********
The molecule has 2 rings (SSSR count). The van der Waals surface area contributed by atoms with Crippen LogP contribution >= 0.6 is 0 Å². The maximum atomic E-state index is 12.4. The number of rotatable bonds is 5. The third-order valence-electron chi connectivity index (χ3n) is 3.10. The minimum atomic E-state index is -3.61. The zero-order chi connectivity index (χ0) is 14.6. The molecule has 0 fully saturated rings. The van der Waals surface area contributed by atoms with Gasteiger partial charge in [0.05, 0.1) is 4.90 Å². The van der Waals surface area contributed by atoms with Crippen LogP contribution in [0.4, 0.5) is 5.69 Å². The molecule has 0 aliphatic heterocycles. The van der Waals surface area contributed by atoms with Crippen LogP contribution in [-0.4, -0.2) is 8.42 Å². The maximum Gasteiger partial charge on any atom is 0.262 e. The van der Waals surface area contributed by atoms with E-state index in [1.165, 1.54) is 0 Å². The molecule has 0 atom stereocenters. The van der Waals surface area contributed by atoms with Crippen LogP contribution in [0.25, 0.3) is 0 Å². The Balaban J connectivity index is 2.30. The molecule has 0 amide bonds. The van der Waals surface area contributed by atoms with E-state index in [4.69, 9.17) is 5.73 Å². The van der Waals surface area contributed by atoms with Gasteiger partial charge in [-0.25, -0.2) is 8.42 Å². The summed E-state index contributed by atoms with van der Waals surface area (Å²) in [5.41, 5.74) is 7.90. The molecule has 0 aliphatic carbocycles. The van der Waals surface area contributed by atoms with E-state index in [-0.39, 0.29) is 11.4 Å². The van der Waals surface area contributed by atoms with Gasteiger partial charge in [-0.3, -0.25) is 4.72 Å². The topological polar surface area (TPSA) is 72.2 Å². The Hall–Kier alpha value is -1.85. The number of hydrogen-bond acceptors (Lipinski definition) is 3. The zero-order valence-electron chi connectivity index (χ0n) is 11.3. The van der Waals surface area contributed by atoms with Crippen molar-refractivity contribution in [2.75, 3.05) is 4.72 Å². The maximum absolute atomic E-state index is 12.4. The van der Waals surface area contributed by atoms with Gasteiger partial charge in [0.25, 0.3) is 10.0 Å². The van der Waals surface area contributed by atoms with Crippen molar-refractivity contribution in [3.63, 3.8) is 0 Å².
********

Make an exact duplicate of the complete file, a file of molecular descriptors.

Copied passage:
The molecule has 2 rings (SSSR count). The van der Waals surface area contributed by atoms with Crippen LogP contribution >= 0.6 is 0 Å². The maximum atomic E-state index is 12.4. The number of rotatable bonds is 5. The third-order valence-electron chi connectivity index (χ3n) is 3.10. The minimum atomic E-state index is -3.61. The zero-order chi connectivity index (χ0) is 14.6. The molecule has 0 fully saturated rings. The van der Waals surface area contributed by atoms with Gasteiger partial charge in [0.05, 0.1) is 4.90 Å². The van der Waals surface area contributed by atoms with Crippen LogP contribution in [0.4, 0.5) is 5.69 Å². The molecule has 0 aliphatic heterocycles. The van der Waals surface area contributed by atoms with Crippen LogP contribution in [-0.4, -0.2) is 8.42 Å². The maximum Gasteiger partial charge on any atom is 0.262 e. The van der Waals surface area contributed by atoms with E-state index in [1.165, 1.54) is 0 Å². The molecule has 0 atom stereocenters. The van der Waals surface area contributed by atoms with Crippen LogP contribution in [0.25, 0.3) is 0 Å². The Balaban J connectivity index is 2.30. The molecule has 0 amide bonds. The van der Waals surface area contributed by atoms with E-state index in [4.69, 9.17) is 5.73 Å². The van der Waals surface area contributed by atoms with Gasteiger partial charge in [-0.25, -0.2) is 8.42 Å². The summed E-state index contributed by atoms with van der Waals surface area (Å²) in [5.41, 5.74) is 7.90. The molecule has 0 aliphatic carbocycles. The van der Waals surface area contributed by atoms with E-state index in [-0.39, 0.29) is 11.4 Å². The van der Waals surface area contributed by atoms with Gasteiger partial charge in [-0.3, -0.25) is 4.72 Å². The topological polar surface area (TPSA) is 72.2 Å². The Hall–Kier alpha value is -1.85. The number of hydrogen-bond acceptors (Lipinski definition) is 3. The zero-order valence-electron chi connectivity index (χ0n) is 11.3. The van der Waals surface area contributed by atoms with Crippen molar-refractivity contribution in [2.75, 3.05) is 4.72 Å². The maximum absolute atomic E-state index is 12.4. The van der Waals surface area contributed by atoms with Gasteiger partial charge in [0.25, 0.3) is 10.0 Å². The van der Waals surface area contributed by atoms with Crippen molar-refractivity contribution in [3.63, 3.8) is 0 Å².